Writer Beware is also a great online resource. It provides in depth information on what to look for and what to avoid when choosing an agent. The site also provides many other useful resources.

You might also consider attending writers conferences. Good conferences will invite three or four agents each year and usually new writers are allowed direct access. You will be in a unique position to learn about these agents first hand. Generally speaking, if they are at the conference they will be considering new clients. The downside to this approach is the cost ($500 and up).

How Many Agents Should I Query?

There is no real rule-of-thumb here. Some say 20-30, some 40-50. The point being that you will probably hear nothing from many, or you may receive a short form letter rejecting your manuscript for any number of reasons and you want to hedge your bet. Hopefully a few will ask for your manuscript. If so, congratulate yourself for getting thru the first hurtle, but remember, even those agents who ask to read your whole manuscript may still reject it. Being an author is not for the faint of heart!

What Do I Do After An Agent Asks To See My Manuscript?

First, call them. Try to sound confident. Ask a few questions about their business, such as: Who are their current clients? What do they consider their strengths? What do they think makes their agency special? etc. Now it's time to talk about you. Tell him/her what you have had published (magazine articles for example) or contests you have won, ask what questions he/she would like to ask you. These phone calls will give you a sense of who you feel comfortable with and who you think will provide you with the best deal. Take notes for your final evaluation.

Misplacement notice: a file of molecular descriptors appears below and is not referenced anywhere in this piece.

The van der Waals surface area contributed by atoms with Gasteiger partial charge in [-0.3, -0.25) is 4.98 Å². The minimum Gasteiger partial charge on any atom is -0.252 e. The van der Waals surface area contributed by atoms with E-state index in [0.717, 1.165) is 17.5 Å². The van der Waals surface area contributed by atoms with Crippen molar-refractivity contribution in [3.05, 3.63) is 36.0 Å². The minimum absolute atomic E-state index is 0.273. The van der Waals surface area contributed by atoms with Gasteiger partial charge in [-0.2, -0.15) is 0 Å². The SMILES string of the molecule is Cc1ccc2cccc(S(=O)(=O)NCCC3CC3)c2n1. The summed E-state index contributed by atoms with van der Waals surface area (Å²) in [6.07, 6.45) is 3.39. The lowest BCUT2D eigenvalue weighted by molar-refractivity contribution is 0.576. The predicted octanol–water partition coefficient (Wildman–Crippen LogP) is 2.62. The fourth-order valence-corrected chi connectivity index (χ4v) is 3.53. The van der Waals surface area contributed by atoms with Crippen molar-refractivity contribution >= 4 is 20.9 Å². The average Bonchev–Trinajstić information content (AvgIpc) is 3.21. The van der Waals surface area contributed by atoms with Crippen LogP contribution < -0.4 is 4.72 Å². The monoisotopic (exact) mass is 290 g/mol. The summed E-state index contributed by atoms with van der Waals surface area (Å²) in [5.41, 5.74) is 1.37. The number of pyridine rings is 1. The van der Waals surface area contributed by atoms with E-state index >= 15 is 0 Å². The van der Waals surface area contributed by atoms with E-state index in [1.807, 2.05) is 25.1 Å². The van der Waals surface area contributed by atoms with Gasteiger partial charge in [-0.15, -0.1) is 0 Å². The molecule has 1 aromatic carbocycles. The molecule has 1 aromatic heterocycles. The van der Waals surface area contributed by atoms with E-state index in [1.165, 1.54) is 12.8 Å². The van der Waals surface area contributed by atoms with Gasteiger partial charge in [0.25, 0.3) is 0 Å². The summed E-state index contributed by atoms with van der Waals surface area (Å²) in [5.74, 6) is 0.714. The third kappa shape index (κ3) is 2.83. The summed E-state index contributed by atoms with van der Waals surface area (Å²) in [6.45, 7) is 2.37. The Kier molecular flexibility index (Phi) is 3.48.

Second, send your manuscript to the agency you have decided is best suited to you.

Third, send notes to those you did not choose and tell them that your manuscript is out to an agency but you would like to remain in touch with them. Be honest, but leave the door open for further consideration. Remember, the agency you chose might not choose you!

How Long Should I Wait Before Contacting The Agent?

Allow the agent some leeway. Having had the presence of mind to ask the agent how long it would take to get to your submission during your original phone conversation, wait several days to a week beyond that time before making a follow up call. After that, by all means call them to inquire about their progress.

What If I Still Can't Find An Agent?

Keep trying. Start the process all over. It is possible to get your manuscript back from all the agents on your list. Many talented authors have spent months and even years finding an agent, but have succeeded in the end.

Secondly, keep working on your writing credentials. Write magazine articles and short stories. Gain exposure by getting published in magazines and journals.

When Should I Give Up?

Never give up! The key to finding an agent is two-fold. Perserverance and an undying belief in your work. Eventually you will find someone who believes in you and your work.